After World War II Caras moved to Upper Darby, Pennsylvania where he would win more titles in the late 1940s, the product of Wilmington billiard halls still dominating the pocket billiard world. He spent much of his time traveling the world as an ambassador for Brunswick, a leadign maker of pool cues.

In 1967, at the age of 57, he got a hankering to see if he could still compete at the highest level of the game and beat a field of 47 of the world’s best players in St. Louis and capture another championship, this time called the U.S. Open. 

In 1976 Caras was voted as a charter member of the Delaware Sports Hall of Fame. The next year the Billiard Congress of America Hall of Fame came calling. Billiards Digest would come to rank Jimmy Caras as the 10th best player of the 20th century.

Caras was still showing up at his local billiards hall in his 90s in Jacksonville, Florida each day to shoot a few racks. Yet he never tired of telling stories from his days in Wilmington when he would come into the pool hall after school and his father would have set up $100 matches for him. His favorite tale was about the time he glanced in the cash register and saw only $35. When he asked his father what would happen if he lost his father just told him he wouldn’t lose. “Talk about pressure,” Caras liked to say. 


Delaware Falls Hard for Tom Thumb Golf

Garnet Carter was a traveling salesman with a promoter’s soul. He left the road in 1928 to settle on Lookout Mountain in Chattanooga, Tennessee to build a resort and golf course. He also added a small miniature golf course on the property he called Tom Thumb Golf. 

Carter’s Tom Thumb Golf was so popular that the grass greens wilted under the foot traffic. A new product made of ground cotton hulls called GrassIt was the ideal remedy. He added a patent for a miniature golf course design with hollow logs as hazards to the grass carpet patent and sold “Tom Thumb Golf” kits for $2,000, including shipping. America was about to be swept up in miniature golf mania.

By 1930 there were an estimated 25,000 miniature golf courses across the United States, set up in office buildings and vacant lots and college campuses. Miniature golf made its appearance in Delaware in 1930 when John Metz opened a course at 32nd and Broom Streets in Wilmington. In quick order there was the Rodney Square Miniature Golf Course at 12th and Market, the Robyn Hude Course at 10th and West streets and The Premier on 3106 Market Street. In Newark a Tom Thumb course was laid out on the University Green.

The Delaware state championships, with both the men’s and women’s winner going to the national Open in Chatannoga, were organized with qualifying targets set - 52 for the men and 62 for the ladies. Hundreds of Wilmingtonians, including the mayor, tried their luck at this new putting game. The eventual men’s champion was David Killinger, a 28-year old wire operator for the telephone company, who shot a 123, three under par for three tours of The Premier course.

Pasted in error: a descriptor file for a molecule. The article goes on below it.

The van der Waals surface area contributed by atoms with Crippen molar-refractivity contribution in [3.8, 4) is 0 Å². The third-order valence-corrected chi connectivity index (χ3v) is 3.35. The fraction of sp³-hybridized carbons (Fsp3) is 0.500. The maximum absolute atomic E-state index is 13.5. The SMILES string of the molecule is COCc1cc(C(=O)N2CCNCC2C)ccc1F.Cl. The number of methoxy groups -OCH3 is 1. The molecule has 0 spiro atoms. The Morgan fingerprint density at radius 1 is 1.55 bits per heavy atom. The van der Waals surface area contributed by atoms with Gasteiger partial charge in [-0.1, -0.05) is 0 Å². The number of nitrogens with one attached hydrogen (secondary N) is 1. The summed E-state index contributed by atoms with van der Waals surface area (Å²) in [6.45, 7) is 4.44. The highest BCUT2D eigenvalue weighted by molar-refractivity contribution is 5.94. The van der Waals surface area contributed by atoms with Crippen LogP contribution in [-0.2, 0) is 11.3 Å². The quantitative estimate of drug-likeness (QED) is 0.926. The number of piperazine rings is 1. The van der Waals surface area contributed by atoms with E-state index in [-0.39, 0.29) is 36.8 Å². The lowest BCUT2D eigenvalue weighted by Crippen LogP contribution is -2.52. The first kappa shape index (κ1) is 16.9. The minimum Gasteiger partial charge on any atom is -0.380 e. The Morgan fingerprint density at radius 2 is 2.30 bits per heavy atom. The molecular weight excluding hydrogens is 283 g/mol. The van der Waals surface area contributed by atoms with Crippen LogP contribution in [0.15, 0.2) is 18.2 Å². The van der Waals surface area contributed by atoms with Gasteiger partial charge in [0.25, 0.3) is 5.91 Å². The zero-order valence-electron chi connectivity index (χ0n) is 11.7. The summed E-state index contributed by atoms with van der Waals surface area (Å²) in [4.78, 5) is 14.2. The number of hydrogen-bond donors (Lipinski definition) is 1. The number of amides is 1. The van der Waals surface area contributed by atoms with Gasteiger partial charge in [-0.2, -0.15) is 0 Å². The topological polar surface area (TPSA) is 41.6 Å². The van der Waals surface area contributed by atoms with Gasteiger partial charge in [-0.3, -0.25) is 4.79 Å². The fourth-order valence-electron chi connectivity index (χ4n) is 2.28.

A familiar sign in 1930, not so much in 1931.

Mrs. Louis Haywood survived the woman’s final, 150-154, when her opponent suffered through an 11 on the 27th hole - no mandatory 6 here. At the nationals Killinger finished five rounds of play at 264, 40 over par and 41 behind the winner. Mrs. Haywood shot a 302 to stumble home 25 strokes back of the leader.

The miniature golf mania spawned what was said to be the largest indoor layout in the United States in the former basketball court and skating rink at 11th and Madison streets. The Auditorium Country Club encompassed 9000 square feet. Spacious felt fairways stretched four feet across with plenty of sporty obstacles including traps, rough and water hazards. The highlight of the loop was a 50-foot putt across a long wooden bridge. The ceilings were painted an azure blue to enhance the illusion of real golf. A mini-clubhouse on the stage overlooked the course.

But like roller skating before it the putting craze in Delaware subsided almost before it began. Tom Thumb Golf was but a brief diversion from the dreary days of the Great Depression.


The Dogs

In 1930 the Delaware Whippet Club ran dogs at the Elsmere track on the old State Fairgrounds. Most Delawareans had no idea what a whippet was and the venture met with considerable curiosity. The track featured a 200-yard straightaway with six lanes and was considered one of the swiftest in the country. High speed photography was used to call the break-neck finishes.

The 7-race cards went off under floodlights at 9:00 p.m. Included in the races were popular steeplechase events for the lightning quick canines. Most of the finishes were cavalry charges in just under 12 seconds but the novelty of the whippets wore off without betting allowed. Crowds for the Wednesday and Thursday races began over 1000, with more than half women, but dwindled to fatal levels before the summer was through.


The Fates

In 1937 the fates deprived Delawareans of seeing two of the top sports performers of the decade at the peak of their game. 

Triple Crown winner War Admiral was nominated for the $10,000 Kent Handicap on the first racing card of the new Delaware Park but the son of the fabled Man O’ War hurt his leg in winning the Belmont Stakes and was scratched.

In the fall, the new Wilmington Clippers were poised to make their professional football debut against the NFL Washington Redskins. The Redskins came to town with their prized rookie making his professional debut - Sammy Baugh, football’s first ever pure passing star. Fresh from a storybook career at TCU Baugh’s big league bow was eagerly anticipated by sports fans across the country.

The Wilmington Clippers rewarded their sell-out crowds with wins over the best minor league teams in the East during the 1930s.

But rain washed out the Clippers-Redskins game on a Monday night and didn’t let up in time for the game to be played the next night. The Redskins and Baugh left town to embark on their NFL schedule, never to return.